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Payton v. Stanfill, Inc.

United States District Court, W.D. Tennessee, Eastern Division

December 31, 2014

JUDY PAYTON, Plaintiff,
v.
STANFILL, INC., et al., Defendants

For Judy Payton, an Individual, Plaintiff: Gordon E. Jackson, JACKSON SHIELDS YEISER & HOLT, Cordova, TN.

For Stanfill, Inc., a Tennessee Corporation, doing business as Stanfill Sonics, formerly known as Stanfill Enterprises, Inc., Jerry Stanfill, an Individual, Beverly Stanfill, an Individual, Defendants: Steve A. Miller, LEAD ATTORNEY, FISHER & PHILLIPS, LLP - Chicago, Chicago, IL; Courtney Leyes Tomlinson, FISHER & PHILLIPS, LLP - Memphis, Memphis, TN.

ORDER DENYING DEFENDANTS' MOTION TO STRIKE AND GRANTING REQUEST FOR EXTENSION OF REPLY DEADLINE

DANIEL BREEN, CHIEF UNITED STATES DISTRICT JUDGE.

Before the Court is the December 24, 2014 motion of the Defendants, Stanfill, Inc.; Jerry Stanfill and Beverly Stanfill, to strike the response of the Plaintiff, Judy Payton, to their motion for partial summary judgment and for an order staying their reply brief deadline pending the Court's ruling hereon. (D.E. 44.) The bases for the motion are that (1) Plaintiff exceeded the page limit for her additional statement of facts without leave of the Court; (2) she included additional non-responsive facts in response to their statement of facts and cited them in her brief as additional facts; (3) her brief referenced facts not supported by the record or contained within a separate statement of facts; (4) Payton relied on her affidavit that directly contradicted her prior deposition testimony; and (5) her brief contained significant errors with respect to citation to evidence in the record.

On the same day, Plaintiff moved for an order allowing excess pages to her additional facts to remain in her response to the dispositive motion. (D.E. 45.) This motion was granted on December 29, 2014. (D.E. 46.) Thereby, a portion of the objections contained in the Defendants' motion has been remedied.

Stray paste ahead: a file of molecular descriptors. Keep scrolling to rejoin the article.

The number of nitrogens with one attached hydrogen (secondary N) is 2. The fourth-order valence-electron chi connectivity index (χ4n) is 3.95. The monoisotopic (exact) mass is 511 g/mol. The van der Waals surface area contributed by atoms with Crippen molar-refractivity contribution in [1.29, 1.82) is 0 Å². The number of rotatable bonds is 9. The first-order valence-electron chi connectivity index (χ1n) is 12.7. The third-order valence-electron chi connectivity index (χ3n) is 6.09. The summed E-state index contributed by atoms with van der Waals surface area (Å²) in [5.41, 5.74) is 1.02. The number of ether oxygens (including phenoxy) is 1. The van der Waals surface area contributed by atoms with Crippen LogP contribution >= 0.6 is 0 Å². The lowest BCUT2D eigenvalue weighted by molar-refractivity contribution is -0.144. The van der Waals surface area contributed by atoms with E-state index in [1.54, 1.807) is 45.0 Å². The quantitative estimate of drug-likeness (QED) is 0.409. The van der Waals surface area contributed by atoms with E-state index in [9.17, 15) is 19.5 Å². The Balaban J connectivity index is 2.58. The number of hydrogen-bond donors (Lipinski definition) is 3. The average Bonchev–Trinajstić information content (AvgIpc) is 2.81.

The Court now turns to the remaining relief sought. Although Defendants did not cite to any federal procedural rule, motions to strike are governed by Rule 12(f) of the Federal Rules of Civil Procedure, which permits the court to " strike from a pleading an insufficient defense or any redundant, immaterial, impertinent, or scandalous matter." The Rule provides for a " drastic remedy" and such motions are " generally viewed with disfavor and are rarely granted." Hiles v. Army Review Bd. Agency, No. 1:12-cv-673, 2014 WL 7005244, at *1 (S.D. Ohio Dec. 10, 2014) (citing Brown & Williamson Tobacco Corp. v. United States, 201 F.2d 819, 822 (6th Cir. 1953)). Neither memoranda in support of a response to a motion for summary judgment nor affidavits attached thereto constitute " pleadings" for purposes of Rule 12(f). Portwood v. Montgomery Cnty., Tenn., No. 3:13-cv-0186, 2014 WL 6871516, at *6 (M.D. Tenn. Dec. 5, 2014) (citing Foshee v. Forethought Fed. Sav. Bank, No. 09-2674-JPM-dkv, 2010 WL 2158454, at *2 (W.D. Tenn. May 7, 2010)). Even if they did, the movants have identified nothing in the Plaintiff's brief that is " redundant, immaterial, impertinent, or scandalous."

Thus, a motion to strike is not the proper vehicle for the relief sought by the Defendants. If they wish to object to the sufficiency of the evidence proffered by the Plaintiff, her failure to properly cite to the record, or some other failing on her part with respect to her response, they may do so in their reply brief, which is due fourteen days from the entry of this order.

IT IS SO ORDERED.


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